Awesome Open Source
Awesome Open Source


These notes form a concise introductory course on probabilistic graphical models. They are based on Stanford CS228, taught by Stefano Ermon, and have been written by Volodymyr Kuleshov, with the help of many students and course staff.

This course starts by introducing graphical models from the very basics and concludes by explaining from first principles the variational auto-encoder.

The compiled version is available here.


This material is under construction! Although we have written up most of it, you will probably find several typos. If you do, please let us know, or submit a pull request with your fixes via GitHub.

The notes are written in Markdown and are compiled into HTML using Jekyll. Please add your changes directly to the Markdown source code. This repo is configured without any extra Jekyll plugins so it can be compiled directly by GitHub Pages. Thus, any changes to the Markdown files will be automatically reflected in the live website.

To make any changes to this repo, first fork this repo. (Otherwise, if you cloned the ermongroup/cs228-notes repo directly onto your local machine instead of forking it first, then you may see an error like remote: Permission to ermongroup/cs228-notes.git denied to userjanedoe.) Make the changes you want and push them to your own forked copy of this repo. Finally, go back to the GitHub website to create a pull request to bring your changes into the ermongroup/cs228-notes repo.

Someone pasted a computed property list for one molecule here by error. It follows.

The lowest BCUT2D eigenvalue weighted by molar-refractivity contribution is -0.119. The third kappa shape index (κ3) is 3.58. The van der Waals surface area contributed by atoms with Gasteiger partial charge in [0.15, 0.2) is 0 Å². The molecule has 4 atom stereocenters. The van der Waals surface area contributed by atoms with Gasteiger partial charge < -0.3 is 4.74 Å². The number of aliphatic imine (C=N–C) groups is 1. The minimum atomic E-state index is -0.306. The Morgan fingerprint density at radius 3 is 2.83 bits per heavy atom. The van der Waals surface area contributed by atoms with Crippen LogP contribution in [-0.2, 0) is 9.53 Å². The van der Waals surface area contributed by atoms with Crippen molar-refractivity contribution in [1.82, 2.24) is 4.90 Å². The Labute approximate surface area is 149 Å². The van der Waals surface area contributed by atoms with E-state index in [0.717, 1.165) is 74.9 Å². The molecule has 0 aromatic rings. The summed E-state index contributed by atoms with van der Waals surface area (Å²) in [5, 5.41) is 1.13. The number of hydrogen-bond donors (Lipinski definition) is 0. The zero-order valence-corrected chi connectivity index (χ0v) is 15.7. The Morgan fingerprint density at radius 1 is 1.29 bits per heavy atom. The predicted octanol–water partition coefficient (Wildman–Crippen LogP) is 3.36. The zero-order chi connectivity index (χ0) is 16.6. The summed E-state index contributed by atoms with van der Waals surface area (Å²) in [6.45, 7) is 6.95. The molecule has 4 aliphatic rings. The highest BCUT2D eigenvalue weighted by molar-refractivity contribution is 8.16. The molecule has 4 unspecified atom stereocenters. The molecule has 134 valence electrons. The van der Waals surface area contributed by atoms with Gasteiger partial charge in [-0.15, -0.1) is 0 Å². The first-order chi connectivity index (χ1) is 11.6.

If you want to test your changes locally before pushing your changes to the master branch, you can run Jekyll locally on your own machine. In order to install Jekyll, you can follow the instructions posted on their website ( Then, do the following from the root of your cloned version of this repo:

  1. Make whatever changes you want to the Markdown .md files.
  2. rm -r _site/ # remove the existing compiled site
  3. jekyll serve # this creates a running server
  4. Open your web browser to where the server is running and check the changes you made.

Notes about writing math equations

  • Start and end math equations with $$ for both inline and display equations! To make a display equation, put one newline before the starting $$ a newline after the ending $$.

  • Avoid vertical bars | in any inline math equations (i.e., within a paragraph of text). Otherwise, the GitHub Markdown compiler interprets it as a table cell element (see GitHub Markdown spec here). Instead, use one of \mid, \vert, \lvert, or \rvert instead. For double bar lines, write \| instead of ||.

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